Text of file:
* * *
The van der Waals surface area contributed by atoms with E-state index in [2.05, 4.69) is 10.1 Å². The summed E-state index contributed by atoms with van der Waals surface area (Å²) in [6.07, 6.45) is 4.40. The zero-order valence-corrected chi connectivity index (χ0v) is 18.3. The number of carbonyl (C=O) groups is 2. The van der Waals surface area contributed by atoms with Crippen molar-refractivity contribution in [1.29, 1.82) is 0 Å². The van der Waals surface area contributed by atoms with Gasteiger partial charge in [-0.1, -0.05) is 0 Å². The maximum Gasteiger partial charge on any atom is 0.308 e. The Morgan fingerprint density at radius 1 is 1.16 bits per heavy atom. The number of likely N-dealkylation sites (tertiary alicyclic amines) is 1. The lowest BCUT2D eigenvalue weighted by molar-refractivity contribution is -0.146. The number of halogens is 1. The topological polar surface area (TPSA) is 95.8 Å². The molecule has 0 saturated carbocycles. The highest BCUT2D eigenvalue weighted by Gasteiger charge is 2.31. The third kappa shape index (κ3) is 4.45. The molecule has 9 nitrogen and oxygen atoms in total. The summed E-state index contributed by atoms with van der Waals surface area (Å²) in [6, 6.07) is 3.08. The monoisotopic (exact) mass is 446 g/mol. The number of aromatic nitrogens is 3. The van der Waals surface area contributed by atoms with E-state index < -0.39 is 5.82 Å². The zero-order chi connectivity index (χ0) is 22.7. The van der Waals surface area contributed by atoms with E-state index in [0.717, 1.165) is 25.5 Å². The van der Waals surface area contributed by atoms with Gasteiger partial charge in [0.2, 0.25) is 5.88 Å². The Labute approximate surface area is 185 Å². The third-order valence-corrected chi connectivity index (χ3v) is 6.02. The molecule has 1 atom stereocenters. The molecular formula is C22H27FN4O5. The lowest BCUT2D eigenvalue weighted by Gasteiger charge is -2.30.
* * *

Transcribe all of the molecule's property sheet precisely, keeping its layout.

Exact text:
The van der Waals surface area contributed by atoms with E-state index in [2.05, 4.69) is 10.1 Å². The summed E-state index contributed by atoms with van der Waals surface area (Å²) in [6.07, 6.45) is 4.40. The zero-order valence-corrected chi connectivity index (χ0v) is 18.3. The number of carbonyl (C=O) groups is 2. The van der Waals surface area contributed by atoms with Crippen molar-refractivity contribution in [1.29, 1.82) is 0 Å². The van der Waals surface area contributed by atoms with Gasteiger partial charge in [-0.1, -0.05) is 0 Å². The maximum Gasteiger partial charge on any atom is 0.308 e. The Morgan fingerprint density at radius 1 is 1.16 bits per heavy atom. The number of likely N-dealkylation sites (tertiary alicyclic amines) is 1. The lowest BCUT2D eigenvalue weighted by molar-refractivity contribution is -0.146. The number of halogens is 1. The topological polar surface area (TPSA) is 95.8 Å². The molecule has 0 saturated carbocycles. The highest BCUT2D eigenvalue weighted by Gasteiger charge is 2.31. The third kappa shape index (κ3) is 4.45. The molecule has 9 nitrogen and oxygen atoms in total. The summed E-state index contributed by atoms with van der Waals surface area (Å²) in [6, 6.07) is 3.08. The monoisotopic (exact) mass is 446 g/mol. The number of aromatic nitrogens is 3. The van der Waals surface area contributed by atoms with E-state index < -0.39 is 5.82 Å². The zero-order chi connectivity index (χ0) is 22.7. The van der Waals surface area contributed by atoms with E-state index in [0.717, 1.165) is 25.5 Å². The van der Waals surface area contributed by atoms with Gasteiger partial charge in [0.2, 0.25) is 5.88 Å². The Labute approximate surface area is 185 Å². The third-order valence-corrected chi connectivity index (χ3v) is 6.02. The molecule has 1 atom stereocenters. The molecular formula is C22H27FN4O5. The lowest BCUT2D eigenvalue weighted by Gasteiger charge is -2.30.